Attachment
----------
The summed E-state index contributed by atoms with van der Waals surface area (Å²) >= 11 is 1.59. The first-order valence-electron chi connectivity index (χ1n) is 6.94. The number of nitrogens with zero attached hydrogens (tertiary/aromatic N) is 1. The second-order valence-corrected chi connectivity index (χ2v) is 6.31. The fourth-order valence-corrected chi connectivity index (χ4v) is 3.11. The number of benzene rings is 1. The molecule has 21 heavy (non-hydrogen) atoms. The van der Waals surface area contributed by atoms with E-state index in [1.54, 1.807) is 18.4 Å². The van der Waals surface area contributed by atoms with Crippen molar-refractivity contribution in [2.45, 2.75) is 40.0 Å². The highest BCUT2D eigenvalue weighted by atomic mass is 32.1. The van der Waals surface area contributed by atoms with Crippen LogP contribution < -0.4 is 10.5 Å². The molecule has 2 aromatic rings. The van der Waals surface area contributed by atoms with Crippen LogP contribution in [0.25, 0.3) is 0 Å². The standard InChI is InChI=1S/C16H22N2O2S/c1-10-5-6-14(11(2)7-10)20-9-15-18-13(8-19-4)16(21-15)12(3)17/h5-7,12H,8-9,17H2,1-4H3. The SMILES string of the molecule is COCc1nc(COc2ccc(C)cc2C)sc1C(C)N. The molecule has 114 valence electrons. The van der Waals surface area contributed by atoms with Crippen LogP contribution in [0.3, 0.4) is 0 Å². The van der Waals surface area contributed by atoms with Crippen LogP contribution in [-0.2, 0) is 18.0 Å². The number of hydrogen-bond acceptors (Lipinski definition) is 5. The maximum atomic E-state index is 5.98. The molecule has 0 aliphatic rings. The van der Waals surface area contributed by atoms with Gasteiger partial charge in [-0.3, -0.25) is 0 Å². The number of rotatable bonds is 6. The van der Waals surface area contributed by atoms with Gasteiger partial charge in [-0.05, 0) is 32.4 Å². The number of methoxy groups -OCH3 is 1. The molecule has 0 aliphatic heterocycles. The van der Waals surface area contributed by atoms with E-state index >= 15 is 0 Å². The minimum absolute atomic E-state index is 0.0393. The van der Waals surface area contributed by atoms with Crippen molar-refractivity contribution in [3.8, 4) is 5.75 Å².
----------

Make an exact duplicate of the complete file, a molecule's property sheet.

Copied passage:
The summed E-state index contributed by atoms with van der Waals surface area (Å²) >= 11 is 1.59. The first-order valence-electron chi connectivity index (χ1n) is 6.94. The number of nitrogens with zero attached hydrogens (tertiary/aromatic N) is 1. The second-order valence-corrected chi connectivity index (χ2v) is 6.31. The fourth-order valence-corrected chi connectivity index (χ4v) is 3.11. The number of benzene rings is 1. The molecule has 21 heavy (non-hydrogen) atoms. The van der Waals surface area contributed by atoms with E-state index in [1.54, 1.807) is 18.4 Å². The van der Waals surface area contributed by atoms with Crippen molar-refractivity contribution in [2.45, 2.75) is 40.0 Å². The highest BCUT2D eigenvalue weighted by atomic mass is 32.1. The van der Waals surface area contributed by atoms with Crippen LogP contribution < -0.4 is 10.5 Å². The molecule has 2 aromatic rings. The van der Waals surface area contributed by atoms with Crippen LogP contribution in [0.25, 0.3) is 0 Å². The standard InChI is InChI=1S/C16H22N2O2S/c1-10-5-6-14(11(2)7-10)20-9-15-18-13(8-19-4)16(21-15)12(3)17/h5-7,12H,8-9,17H2,1-4H3. The SMILES string of the molecule is COCc1nc(COc2ccc(C)cc2C)sc1C(C)N. The molecule has 114 valence electrons. The van der Waals surface area contributed by atoms with Crippen LogP contribution in [0.3, 0.4) is 0 Å². The van der Waals surface area contributed by atoms with Crippen LogP contribution in [-0.2, 0) is 18.0 Å². The number of hydrogen-bond acceptors (Lipinski definition) is 5. The maximum atomic E-state index is 5.98. The molecule has 0 aliphatic rings. The van der Waals surface area contributed by atoms with Gasteiger partial charge in [-0.3, -0.25) is 0 Å². The number of rotatable bonds is 6. The van der Waals surface area contributed by atoms with Gasteiger partial charge in [-0.05, 0) is 32.4 Å². The number of methoxy groups -OCH3 is 1. The molecule has 0 aliphatic heterocycles. The van der Waals surface area contributed by atoms with E-state index >= 15 is 0 Å². The minimum absolute atomic E-state index is 0.0393. The van der Waals surface area contributed by atoms with Crippen molar-refractivity contribution in [3.8, 4) is 5.75 Å².